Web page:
Do we follow the same process to measure the internal temperature of all foods?

While the process is the same, the measurement times will vary depending on the product.

Let’s have a look at the differences!


Internal temperatures of beef and lamb

The safest minimum internal cooking temperature for beef and lamb is 71°C (160°F). This level of cooking gives the meat a medium to medium-well done point of cooking, with a slightly pink centre, and a very appealing juiciness and texture.

Yes, many people have a personal preference for eating beef and other similar meats at a medium to medium-rare point of cooking.

In that case, the safe internal temperature to achieve those conditions must be 60°C (140°F).

What happens if these guidelines are not followed?

There is a risk of suffering an outbreak of some type of dangerous pathogen, such as E. coli, which is very common in beef and lamb.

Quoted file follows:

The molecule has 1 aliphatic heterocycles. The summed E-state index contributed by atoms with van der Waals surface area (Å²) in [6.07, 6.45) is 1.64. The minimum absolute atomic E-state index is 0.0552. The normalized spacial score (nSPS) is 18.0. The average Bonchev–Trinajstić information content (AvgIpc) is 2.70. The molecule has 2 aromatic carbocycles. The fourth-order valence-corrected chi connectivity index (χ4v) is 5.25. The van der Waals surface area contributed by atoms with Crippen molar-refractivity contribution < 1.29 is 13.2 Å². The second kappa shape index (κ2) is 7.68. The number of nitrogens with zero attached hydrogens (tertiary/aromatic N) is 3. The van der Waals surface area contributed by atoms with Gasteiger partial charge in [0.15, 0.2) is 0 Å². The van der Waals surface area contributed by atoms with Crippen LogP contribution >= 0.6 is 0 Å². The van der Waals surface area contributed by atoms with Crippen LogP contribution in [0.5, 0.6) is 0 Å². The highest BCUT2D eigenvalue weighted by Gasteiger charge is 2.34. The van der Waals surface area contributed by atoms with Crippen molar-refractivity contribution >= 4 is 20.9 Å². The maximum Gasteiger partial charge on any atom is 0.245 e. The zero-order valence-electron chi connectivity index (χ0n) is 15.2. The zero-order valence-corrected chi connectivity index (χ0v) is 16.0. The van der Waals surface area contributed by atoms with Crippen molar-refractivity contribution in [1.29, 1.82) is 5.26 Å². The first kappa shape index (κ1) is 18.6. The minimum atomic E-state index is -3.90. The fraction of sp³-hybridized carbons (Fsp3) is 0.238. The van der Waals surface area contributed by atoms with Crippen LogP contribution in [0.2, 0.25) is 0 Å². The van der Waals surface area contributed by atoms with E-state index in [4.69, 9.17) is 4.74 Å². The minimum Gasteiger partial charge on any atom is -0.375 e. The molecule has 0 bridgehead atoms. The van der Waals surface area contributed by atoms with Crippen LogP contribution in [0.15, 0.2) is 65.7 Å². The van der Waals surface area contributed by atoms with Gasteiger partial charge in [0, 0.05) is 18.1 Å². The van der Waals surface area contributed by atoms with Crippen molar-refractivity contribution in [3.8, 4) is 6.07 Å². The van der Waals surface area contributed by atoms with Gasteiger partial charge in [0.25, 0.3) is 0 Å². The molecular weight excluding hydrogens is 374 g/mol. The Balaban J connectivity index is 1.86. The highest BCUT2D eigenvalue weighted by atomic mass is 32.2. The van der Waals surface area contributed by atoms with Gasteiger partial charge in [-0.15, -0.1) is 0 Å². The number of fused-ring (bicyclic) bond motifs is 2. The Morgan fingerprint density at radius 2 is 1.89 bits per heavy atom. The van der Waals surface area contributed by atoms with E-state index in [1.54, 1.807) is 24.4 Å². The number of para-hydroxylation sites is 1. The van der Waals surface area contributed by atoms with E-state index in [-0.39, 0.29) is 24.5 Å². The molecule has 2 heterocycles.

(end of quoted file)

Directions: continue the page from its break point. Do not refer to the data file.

We recommend that you have the following internal temperature charts displayed in a place easily accessible to all your staff:


Internal temperature of pork

Pork is often involved in outbreaks of various pathogens, including Staphylococcus aureus, Clostridium perfringens, Salmonella, Listeria, and the parasite Trichinella spiralis.

Unlike beef, pork has less myoglobin, which is the pigment in blood that gives meat its red color.

The safe cooking temperature for pork is 63°C (145°F), as long as it has a three-minute resting time before being cut.

The following guide will help you remember the safe temperatures for each cut of pork:

Internal food temperature: pork with bone


Internal temperatures of poultry

Poultry meat includes chicken, turkey, goose, and game birds. To ensure food safety, raw poultry and poultry products must be cooked to an internal temperature of 74°C (165°F).

Any temperature lower increases the risk of foodborne illness, as has been the case with so many outbreaks caused by pathogens such as Salmonella and Campylobacter in this type of meat.

And yes, unlike pork and beef, the safe internal temperature of poultry has less margin of error.

To measure the internal temperature of a whole bird, such as a chicken, for example, we will insert the thermometer correctly into the thickest part of the chicken, which is the breast.